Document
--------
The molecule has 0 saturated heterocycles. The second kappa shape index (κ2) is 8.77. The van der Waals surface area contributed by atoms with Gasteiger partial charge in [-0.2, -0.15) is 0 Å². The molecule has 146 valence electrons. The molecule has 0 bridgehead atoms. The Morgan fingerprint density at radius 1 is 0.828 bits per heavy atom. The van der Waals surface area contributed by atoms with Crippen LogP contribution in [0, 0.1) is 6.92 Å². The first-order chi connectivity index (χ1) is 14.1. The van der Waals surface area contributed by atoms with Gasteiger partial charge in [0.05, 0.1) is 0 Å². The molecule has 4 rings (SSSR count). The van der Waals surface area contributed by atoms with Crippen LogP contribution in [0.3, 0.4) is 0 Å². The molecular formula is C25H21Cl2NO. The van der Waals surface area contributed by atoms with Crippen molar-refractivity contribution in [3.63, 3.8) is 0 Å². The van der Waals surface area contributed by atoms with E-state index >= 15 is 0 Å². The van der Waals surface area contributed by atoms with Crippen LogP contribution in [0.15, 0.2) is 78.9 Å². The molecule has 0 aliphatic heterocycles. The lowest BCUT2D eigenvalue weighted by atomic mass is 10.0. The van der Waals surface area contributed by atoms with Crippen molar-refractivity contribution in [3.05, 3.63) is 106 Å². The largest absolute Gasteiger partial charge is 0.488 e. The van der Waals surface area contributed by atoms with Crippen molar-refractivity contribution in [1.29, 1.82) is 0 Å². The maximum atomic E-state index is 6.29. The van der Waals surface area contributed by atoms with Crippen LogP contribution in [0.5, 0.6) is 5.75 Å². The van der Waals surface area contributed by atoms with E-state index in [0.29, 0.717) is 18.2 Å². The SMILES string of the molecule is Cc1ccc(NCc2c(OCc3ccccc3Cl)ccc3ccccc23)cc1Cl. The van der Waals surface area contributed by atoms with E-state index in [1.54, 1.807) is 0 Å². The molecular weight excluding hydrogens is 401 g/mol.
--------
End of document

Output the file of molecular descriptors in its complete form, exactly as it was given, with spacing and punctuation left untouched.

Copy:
The molecule has 0 saturated heterocycles. The second kappa shape index (κ2) is 8.77. The van der Waals surface area contributed by atoms with Gasteiger partial charge in [-0.2, -0.15) is 0 Å². The molecule has 146 valence electrons. The molecule has 0 bridgehead atoms. The Morgan fingerprint density at radius 1 is 0.828 bits per heavy atom. The van der Waals surface area contributed by atoms with Crippen LogP contribution in [0, 0.1) is 6.92 Å². The first-order chi connectivity index (χ1) is 14.1. The van der Waals surface area contributed by atoms with Gasteiger partial charge in [0.05, 0.1) is 0 Å². The molecule has 4 rings (SSSR count). The van der Waals surface area contributed by atoms with Crippen LogP contribution in [0.3, 0.4) is 0 Å². The molecular formula is C25H21Cl2NO. The van der Waals surface area contributed by atoms with Crippen molar-refractivity contribution in [3.63, 3.8) is 0 Å². The van der Waals surface area contributed by atoms with E-state index >= 15 is 0 Å². The van der Waals surface area contributed by atoms with Crippen LogP contribution in [0.15, 0.2) is 78.9 Å². The molecule has 0 aliphatic heterocycles. The lowest BCUT2D eigenvalue weighted by atomic mass is 10.0. The van der Waals surface area contributed by atoms with Crippen molar-refractivity contribution in [3.05, 3.63) is 106 Å². The largest absolute Gasteiger partial charge is 0.488 e. The van der Waals surface area contributed by atoms with Crippen molar-refractivity contribution in [1.29, 1.82) is 0 Å². The maximum atomic E-state index is 6.29. The van der Waals surface area contributed by atoms with Crippen LogP contribution in [0.5, 0.6) is 5.75 Å². The van der Waals surface area contributed by atoms with E-state index in [0.29, 0.717) is 18.2 Å². The SMILES string of the molecule is Cc1ccc(NCc2c(OCc3ccccc3Cl)ccc3ccccc23)cc1Cl. The van der Waals surface area contributed by atoms with E-state index in [1.54, 1.807) is 0 Å². The molecular weight excluding hydrogens is 401 g/mol.